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HAMMER: There Is One Terrific Impeachment Defense That The White House Is Not Making
WASHINGTON, DC - NOVEMBER 20: U.S. President Donald Trump speaks to members of the media before boarding Marine One on the South Lawn of the White House on November 20, 2019 in Washington, DC.
Chen Mengtong/China News Service/VCG via Getty Images

I have been arguing for awhile now that the White House, congressional Republicans, and Trump-friendly punditocracy alike ought to alter their predominant impeachment defense narrative. The “no quid pro quo” narrative amounts to tendentious semantic debate: Its ability to persuade is largely cabined, in Rorschach test-like fashion, to the universe of voters already predisposed toward Trump sympathy. It is preferable to make a substantive argument that attaching corruption-related strings to the doling out of politically unpopular U.S. taxpayer-funded foreign aid simply does not rise to an “abuse or violation of some public trust,” as Alexander Hamilton’s defined the Constitution’s “high crimes and misdemeanors” impeachment criterion in The Federalist No. 65.

But it is possible that there is an even more straightforward and politically palatable impeachment defense that does not necessarily entail accepting a certain view of foreign policy or foreign aid. The defense revolves around the nexus of political quid pro quos and constitutionally protected free speech.

As Texans will certainly remember, then-Governor Rick Perry was indicted in 2014 by a grand jury for abusing his official capacity when he threatened to withhold $7.5 million in funding for the Travis County district attorney’s Public Integrity Unit unless the district attorney, who had previously been convicted of drunk driving and subsequently incarcerated, resigned.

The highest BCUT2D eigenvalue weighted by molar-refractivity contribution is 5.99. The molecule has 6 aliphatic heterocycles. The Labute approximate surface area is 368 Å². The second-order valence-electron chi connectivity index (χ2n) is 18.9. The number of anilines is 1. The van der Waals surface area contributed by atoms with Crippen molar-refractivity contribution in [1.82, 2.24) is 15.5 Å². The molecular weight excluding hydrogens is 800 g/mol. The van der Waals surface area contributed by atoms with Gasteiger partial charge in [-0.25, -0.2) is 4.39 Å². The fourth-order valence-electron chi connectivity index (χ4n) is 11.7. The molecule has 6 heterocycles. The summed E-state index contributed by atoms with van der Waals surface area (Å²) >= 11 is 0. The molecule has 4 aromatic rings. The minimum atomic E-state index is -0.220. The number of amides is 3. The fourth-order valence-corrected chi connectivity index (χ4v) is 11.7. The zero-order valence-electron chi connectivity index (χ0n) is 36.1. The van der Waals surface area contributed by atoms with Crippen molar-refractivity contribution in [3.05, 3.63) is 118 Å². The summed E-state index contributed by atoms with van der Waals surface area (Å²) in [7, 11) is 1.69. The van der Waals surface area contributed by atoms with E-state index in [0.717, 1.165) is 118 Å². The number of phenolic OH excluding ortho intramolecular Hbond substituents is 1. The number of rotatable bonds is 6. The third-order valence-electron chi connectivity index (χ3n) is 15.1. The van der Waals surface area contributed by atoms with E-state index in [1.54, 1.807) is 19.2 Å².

Sounds a lot like a quid pro quo, no?

At the time, the special prosecutor’s operative legal theory required that the First Amendment not protect a governmental actor’s right to threaten taking a lawful action in order to attain a preferred political outcome. If the special prosecutor were wrong, then Governor Perry’s attempted quid pro quo would hardly be illegal at all — it would actually be constitutionally protected speech.

At the time, powerful and ideologically diverse group of attorneys argued that the special prosecutor sought to criminalize constitutionally protected speech. The group included right-leaning legal luminaries such as law school professors Eugene Volokh and former Judge Michael McConnell, as well as former U.S. Attorney General Michael Mukasey. The group also includes historically liberal-leaning First Amendment scholars, such as Floyd Abrams and Alan Dershowitz. The counsel of record on this notable amicus brief was then-private attorney James C. Ho — for whom, in the interest of full disclosure, I served as a law clerk upon his successful nomination as a judge on the U.S. Court of Appeals for the Fifth Circuit.